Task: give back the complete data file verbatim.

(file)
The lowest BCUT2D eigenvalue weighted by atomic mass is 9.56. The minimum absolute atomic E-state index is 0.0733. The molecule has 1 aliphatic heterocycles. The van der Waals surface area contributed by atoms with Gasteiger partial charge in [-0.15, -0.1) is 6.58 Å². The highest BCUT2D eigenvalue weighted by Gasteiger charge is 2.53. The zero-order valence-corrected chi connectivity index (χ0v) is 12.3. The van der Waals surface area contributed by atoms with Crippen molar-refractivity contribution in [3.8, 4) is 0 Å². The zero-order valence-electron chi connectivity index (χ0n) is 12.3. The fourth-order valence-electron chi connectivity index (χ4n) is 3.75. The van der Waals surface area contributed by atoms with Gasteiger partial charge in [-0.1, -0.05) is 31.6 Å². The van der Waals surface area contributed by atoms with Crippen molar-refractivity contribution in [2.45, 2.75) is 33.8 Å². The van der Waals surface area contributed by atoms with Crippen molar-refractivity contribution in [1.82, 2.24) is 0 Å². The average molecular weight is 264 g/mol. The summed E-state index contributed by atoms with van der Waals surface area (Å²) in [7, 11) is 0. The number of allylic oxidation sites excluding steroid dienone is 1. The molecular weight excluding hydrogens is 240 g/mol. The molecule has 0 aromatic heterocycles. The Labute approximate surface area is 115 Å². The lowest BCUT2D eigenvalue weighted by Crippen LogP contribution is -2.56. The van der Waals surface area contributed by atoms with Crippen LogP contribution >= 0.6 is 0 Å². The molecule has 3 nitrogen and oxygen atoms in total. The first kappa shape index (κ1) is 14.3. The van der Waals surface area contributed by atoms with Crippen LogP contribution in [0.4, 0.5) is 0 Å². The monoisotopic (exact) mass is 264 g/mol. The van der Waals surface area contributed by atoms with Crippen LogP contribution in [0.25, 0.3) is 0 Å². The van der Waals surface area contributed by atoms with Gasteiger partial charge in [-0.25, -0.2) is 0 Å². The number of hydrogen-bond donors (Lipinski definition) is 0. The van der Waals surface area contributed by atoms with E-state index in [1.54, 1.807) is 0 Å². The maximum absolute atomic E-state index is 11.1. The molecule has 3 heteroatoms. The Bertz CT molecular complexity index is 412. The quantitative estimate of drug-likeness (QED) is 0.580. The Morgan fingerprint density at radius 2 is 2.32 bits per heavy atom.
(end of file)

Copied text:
The lowest BCUT2D eigenvalue weighted by atomic mass is 9.56. The minimum absolute atomic E-state index is 0.0733. The molecule has 1 aliphatic heterocycles. The van der Waals surface area contributed by atoms with Gasteiger partial charge in [-0.15, -0.1) is 6.58 Å². The highest BCUT2D eigenvalue weighted by Gasteiger charge is 2.53. The zero-order valence-corrected chi connectivity index (χ0v) is 12.3. The van der Waals surface area contributed by atoms with Crippen molar-refractivity contribution in [3.8, 4) is 0 Å². The zero-order valence-electron chi connectivity index (χ0n) is 12.3. The fourth-order valence-electron chi connectivity index (χ4n) is 3.75. The van der Waals surface area contributed by atoms with Gasteiger partial charge in [-0.1, -0.05) is 31.6 Å². The van der Waals surface area contributed by atoms with Crippen molar-refractivity contribution in [2.45, 2.75) is 33.8 Å². The van der Waals surface area contributed by atoms with Crippen molar-refractivity contribution in [1.82, 2.24) is 0 Å². The average molecular weight is 264 g/mol. The summed E-state index contributed by atoms with van der Waals surface area (Å²) in [7, 11) is 0. The number of allylic oxidation sites excluding steroid dienone is 1. The molecular weight excluding hydrogens is 240 g/mol. The molecule has 0 aromatic heterocycles. The Labute approximate surface area is 115 Å². The lowest BCUT2D eigenvalue weighted by Crippen LogP contribution is -2.56. The van der Waals surface area contributed by atoms with Crippen LogP contribution >= 0.6 is 0 Å². The molecule has 3 nitrogen and oxygen atoms in total. The first kappa shape index (κ1) is 14.3. The van der Waals surface area contributed by atoms with Crippen LogP contribution in [0.4, 0.5) is 0 Å². The monoisotopic (exact) mass is 264 g/mol. The van der Waals surface area contributed by atoms with Crippen LogP contribution in [0.25, 0.3) is 0 Å². The van der Waals surface area contributed by atoms with Gasteiger partial charge in [-0.25, -0.2) is 0 Å². The number of hydrogen-bond donors (Lipinski definition) is 0. The van der Waals surface area contributed by atoms with E-state index in [1.54, 1.807) is 0 Å². The maximum absolute atomic E-state index is 11.1. The molecule has 3 heteroatoms. The Bertz CT molecular complexity index is 412. The quantitative estimate of drug-likeness (QED) is 0.580. The Morgan fingerprint density at radius 2 is 2.32 bits per heavy atom.